Previous studies have attempted to disaggregate census data into fine resolution with multisource remote sensing data considering the importance of fine-resolution population distribution in urban planning, environmental protection, resource allocation, and social economy. However, the lack of direct human activity information invariably restricts the accuracy of population mapping and reduces the credibility of the mapping process even when external facility distribution information is adopted. To address these problems, the present study proposed a novel population mapping method by combining International Space Station (ISS) photography nighttime light data, point of interest (POI) data, and location-based social media data. A similarity matching model, consisting of semantic and distance matching models, was established to integrate POI and social media data. Effective information was extracted from the integrated data through principal component analysis and then used along with road density information to train the random forest (RF) model. A comparison with WordPop data proved that our method can generate fine-resolution population distribution with higher accuracy (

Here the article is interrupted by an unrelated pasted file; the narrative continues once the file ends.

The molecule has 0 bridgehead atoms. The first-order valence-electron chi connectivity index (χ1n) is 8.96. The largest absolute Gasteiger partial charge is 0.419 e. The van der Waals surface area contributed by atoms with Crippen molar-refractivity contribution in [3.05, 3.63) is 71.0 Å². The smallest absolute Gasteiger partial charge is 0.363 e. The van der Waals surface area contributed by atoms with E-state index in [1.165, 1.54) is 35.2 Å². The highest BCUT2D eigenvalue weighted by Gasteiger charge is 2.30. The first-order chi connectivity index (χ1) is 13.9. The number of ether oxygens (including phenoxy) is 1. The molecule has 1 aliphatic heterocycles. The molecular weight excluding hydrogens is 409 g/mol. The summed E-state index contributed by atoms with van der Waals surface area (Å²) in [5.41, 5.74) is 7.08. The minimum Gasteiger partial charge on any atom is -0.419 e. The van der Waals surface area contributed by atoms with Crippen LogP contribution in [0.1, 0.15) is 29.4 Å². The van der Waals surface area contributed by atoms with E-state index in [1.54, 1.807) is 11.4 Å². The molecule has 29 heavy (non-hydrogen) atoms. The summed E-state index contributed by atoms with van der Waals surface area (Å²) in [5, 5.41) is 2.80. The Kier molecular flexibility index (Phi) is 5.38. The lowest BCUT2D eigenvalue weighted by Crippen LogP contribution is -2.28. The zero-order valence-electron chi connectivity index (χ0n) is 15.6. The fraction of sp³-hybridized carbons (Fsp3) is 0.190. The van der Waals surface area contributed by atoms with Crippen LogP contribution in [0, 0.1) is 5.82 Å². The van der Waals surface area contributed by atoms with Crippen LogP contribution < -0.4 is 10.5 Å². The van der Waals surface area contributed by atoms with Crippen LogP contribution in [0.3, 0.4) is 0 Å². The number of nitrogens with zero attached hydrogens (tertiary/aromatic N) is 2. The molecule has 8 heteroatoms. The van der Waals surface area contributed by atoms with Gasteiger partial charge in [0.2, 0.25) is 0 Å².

) than those of previous studies (
). To illustrate the advantages of our method, we highlighted the limitations of previous methods that ignore social media data in handling residential regions with similar light intensity. We also discussed the performance of our method in adopting social media data, considering their characteristics, with different volumes and acquisition times. Results showed that social media data acquired between 19:00 and 8:00 with a volume of approximately 300,000 will help our method realize high accuracy with low computation burden. This study showed the great potential of combining social sensing data for disaggregating fine-resolution population.
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